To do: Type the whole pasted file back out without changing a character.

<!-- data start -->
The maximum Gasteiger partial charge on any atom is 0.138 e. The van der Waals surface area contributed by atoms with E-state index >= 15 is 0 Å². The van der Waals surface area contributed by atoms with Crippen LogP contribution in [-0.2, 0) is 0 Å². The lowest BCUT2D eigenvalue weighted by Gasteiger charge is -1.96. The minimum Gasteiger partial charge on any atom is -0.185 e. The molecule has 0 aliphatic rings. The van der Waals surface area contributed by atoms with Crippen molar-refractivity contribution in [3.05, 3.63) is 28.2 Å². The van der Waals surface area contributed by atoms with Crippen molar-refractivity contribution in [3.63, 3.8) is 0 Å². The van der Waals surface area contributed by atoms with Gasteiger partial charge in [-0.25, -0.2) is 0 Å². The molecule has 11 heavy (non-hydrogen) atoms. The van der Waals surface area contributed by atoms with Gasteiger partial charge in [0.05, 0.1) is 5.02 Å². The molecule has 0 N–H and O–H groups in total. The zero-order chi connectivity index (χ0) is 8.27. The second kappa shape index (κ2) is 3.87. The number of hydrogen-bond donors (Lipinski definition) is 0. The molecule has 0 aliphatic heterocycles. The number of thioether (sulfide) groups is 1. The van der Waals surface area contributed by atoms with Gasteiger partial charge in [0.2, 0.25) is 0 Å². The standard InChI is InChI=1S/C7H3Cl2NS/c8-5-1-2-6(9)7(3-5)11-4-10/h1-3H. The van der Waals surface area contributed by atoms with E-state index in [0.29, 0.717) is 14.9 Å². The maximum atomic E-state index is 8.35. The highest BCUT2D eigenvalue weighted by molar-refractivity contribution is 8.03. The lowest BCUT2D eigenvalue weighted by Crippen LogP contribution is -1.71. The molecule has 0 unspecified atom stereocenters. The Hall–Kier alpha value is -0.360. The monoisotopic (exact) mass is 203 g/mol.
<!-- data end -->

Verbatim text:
The maximum Gasteiger partial charge on any atom is 0.138 e. The van der Waals surface area contributed by atoms with E-state index >= 15 is 0 Å². The van der Waals surface area contributed by atoms with Crippen LogP contribution in [-0.2, 0) is 0 Å². The lowest BCUT2D eigenvalue weighted by Gasteiger charge is -1.96. The minimum Gasteiger partial charge on any atom is -0.185 e. The molecule has 0 aliphatic rings. The van der Waals surface area contributed by atoms with Crippen molar-refractivity contribution in [3.05, 3.63) is 28.2 Å². The van der Waals surface area contributed by atoms with Crippen molar-refractivity contribution in [3.63, 3.8) is 0 Å². The van der Waals surface area contributed by atoms with Gasteiger partial charge in [-0.25, -0.2) is 0 Å². The molecule has 11 heavy (non-hydrogen) atoms. The van der Waals surface area contributed by atoms with Gasteiger partial charge in [0.05, 0.1) is 5.02 Å². The molecule has 0 N–H and O–H groups in total. The zero-order chi connectivity index (χ0) is 8.27. The second kappa shape index (κ2) is 3.87. The number of hydrogen-bond donors (Lipinski definition) is 0. The molecule has 0 aliphatic heterocycles. The number of thioether (sulfide) groups is 1. The van der Waals surface area contributed by atoms with Gasteiger partial charge in [0.2, 0.25) is 0 Å². The standard InChI is InChI=1S/C7H3Cl2NS/c8-5-1-2-6(9)7(3-5)11-4-10/h1-3H. The van der Waals surface area contributed by atoms with E-state index in [0.29, 0.717) is 14.9 Å². The maximum atomic E-state index is 8.35. The highest BCUT2D eigenvalue weighted by molar-refractivity contribution is 8.03. The lowest BCUT2D eigenvalue weighted by Crippen LogP contribution is -1.71. The molecule has 0 unspecified atom stereocenters. The Hall–Kier alpha value is -0.360. The monoisotopic (exact) mass is 203 g/mol.